Although the EV market is still in its infancy, accounting for just 0.5% of Indonesia’s total car sales in the first half of last year, the country has one key advantage in its drive to expand production: nickel.

Indonesia has about a quarter of the world’s nickel reserves, a key component in battery production. Given that batteries account for about 35% of EV’s production costs, a constant supply of nickel can significantly reduce production costs in Indonesia and make the industry more competitive.

Emerging markets are responding to demand

Although the global EV market is dominated by China, Europe and the US, emerging markets – as seen in Thailand and Indonesia – are seeking to benefit from growing demand and cut their market share.

According to the International Energy Agency, the total number of electric vehicles, trucks, minibuses and buses is expected to increase from 11 million to 145 million by the end of the decade.

The need to move to electric mobility will be even more relevant for existing carmakers, and the benefits in many markets are rapidly shifting towards electric vehicles.

For example, last year the EU proposed measures that would essentially ban the sale of new petrol and diesel cars from 2035.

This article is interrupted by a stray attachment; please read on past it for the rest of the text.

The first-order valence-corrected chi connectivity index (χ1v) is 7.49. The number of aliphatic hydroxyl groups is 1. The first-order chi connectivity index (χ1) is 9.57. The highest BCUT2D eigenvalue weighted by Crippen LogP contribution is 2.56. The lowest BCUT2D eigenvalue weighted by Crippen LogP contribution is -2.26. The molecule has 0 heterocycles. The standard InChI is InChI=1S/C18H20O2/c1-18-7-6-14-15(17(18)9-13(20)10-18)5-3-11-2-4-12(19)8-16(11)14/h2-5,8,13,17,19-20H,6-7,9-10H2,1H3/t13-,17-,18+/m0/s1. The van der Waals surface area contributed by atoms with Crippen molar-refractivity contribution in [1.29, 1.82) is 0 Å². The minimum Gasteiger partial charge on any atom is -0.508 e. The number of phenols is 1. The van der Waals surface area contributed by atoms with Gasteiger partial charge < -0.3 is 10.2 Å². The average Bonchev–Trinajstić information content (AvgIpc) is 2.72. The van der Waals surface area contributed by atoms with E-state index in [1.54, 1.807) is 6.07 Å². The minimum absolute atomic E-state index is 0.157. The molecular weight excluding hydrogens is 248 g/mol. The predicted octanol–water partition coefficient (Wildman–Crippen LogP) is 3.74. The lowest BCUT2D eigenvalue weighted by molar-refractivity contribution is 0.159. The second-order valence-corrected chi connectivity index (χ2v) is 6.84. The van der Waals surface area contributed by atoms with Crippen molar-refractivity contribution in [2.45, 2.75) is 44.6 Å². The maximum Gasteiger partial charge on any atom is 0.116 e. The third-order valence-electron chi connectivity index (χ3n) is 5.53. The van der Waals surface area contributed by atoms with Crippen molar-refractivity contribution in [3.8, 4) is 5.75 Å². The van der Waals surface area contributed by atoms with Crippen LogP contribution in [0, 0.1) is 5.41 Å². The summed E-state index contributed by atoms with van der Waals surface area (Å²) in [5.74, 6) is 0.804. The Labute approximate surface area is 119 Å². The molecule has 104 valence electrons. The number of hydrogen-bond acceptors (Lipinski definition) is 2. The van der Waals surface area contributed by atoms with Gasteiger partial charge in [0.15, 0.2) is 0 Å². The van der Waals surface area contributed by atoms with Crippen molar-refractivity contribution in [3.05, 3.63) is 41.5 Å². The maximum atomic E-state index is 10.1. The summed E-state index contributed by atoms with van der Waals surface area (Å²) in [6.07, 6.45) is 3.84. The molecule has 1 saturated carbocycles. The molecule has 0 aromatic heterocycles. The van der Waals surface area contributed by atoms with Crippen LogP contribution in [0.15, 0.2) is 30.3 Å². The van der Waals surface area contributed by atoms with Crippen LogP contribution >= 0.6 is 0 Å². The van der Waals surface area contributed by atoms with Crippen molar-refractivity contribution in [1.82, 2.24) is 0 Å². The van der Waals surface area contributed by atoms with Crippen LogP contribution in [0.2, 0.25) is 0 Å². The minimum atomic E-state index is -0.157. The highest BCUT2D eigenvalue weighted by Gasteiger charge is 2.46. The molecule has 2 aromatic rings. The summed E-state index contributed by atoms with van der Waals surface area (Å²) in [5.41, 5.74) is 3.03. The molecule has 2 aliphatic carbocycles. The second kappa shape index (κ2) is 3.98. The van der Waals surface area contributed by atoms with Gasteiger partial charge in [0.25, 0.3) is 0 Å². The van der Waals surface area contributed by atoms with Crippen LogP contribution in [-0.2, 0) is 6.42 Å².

As a country that exports 64% of its manufactured cars abroad, including to EU markets in Germany, France and Belgium, South Africa is an emerging market that has identified the need to develop EV capacity.

Although production levels remain low and vehicles are taxed heavily, government support exists for the transition. Last October, President Cyril Ramaphosa said the transition to EV production would be “quick” and many industry representatives expected incentives to be implemented.

Elsewhere, Morocco, another key exporter of cars to Europe, has already made its first steps towards an EV-oriented future. Last year, German carmaker Opel began production of EVs in the country, with the Rocks-e becoming the first all-electric car made in North Africa.

– Thailand and Indonesia have offered a number of incentives for industrial development
– Car exporters, in particular, recognize the need to switch to EV

One of the latest attempts to stimulate growth in the sector is Thailand, which last month approved a package of incentives aimed at becoming a regional leader in the field.

As part of the plan to encourage the purchase of EVs, measures include a 40% reduction in import duties on fully built EVs worth up to BT2 million ($ 60,500) and a 20% reduction in electric vehicles costing BT2 million ($ 60,500) to BT7 million. $ 212,000).

In addition, the government has announced a reduction in the excise tax on imported electric vehicles from 8% to 2%, which is expected to add to the country’s fleet by 7,000 EV for the year.

Meanwhile, in an effort to expand EV production in the country, eligible carmakers will receive subsidies ranging from $ 70,000 ($ 2,120) to $ 150,000 ($ 4,540) for each car produced and $ 18,000 ($ 545) for each electric motorcycle. . .

Incentives support the country’s strategic plan, which aims to make 30% of all cars made in Thailand by 2030.

The latest measures stem from previous incentives aimed at accelerating the growth of the EV industry. In November 2020, the Thai Investment Council introduced a reduction in excise duties and corporate income tax holidays for those who invest in space.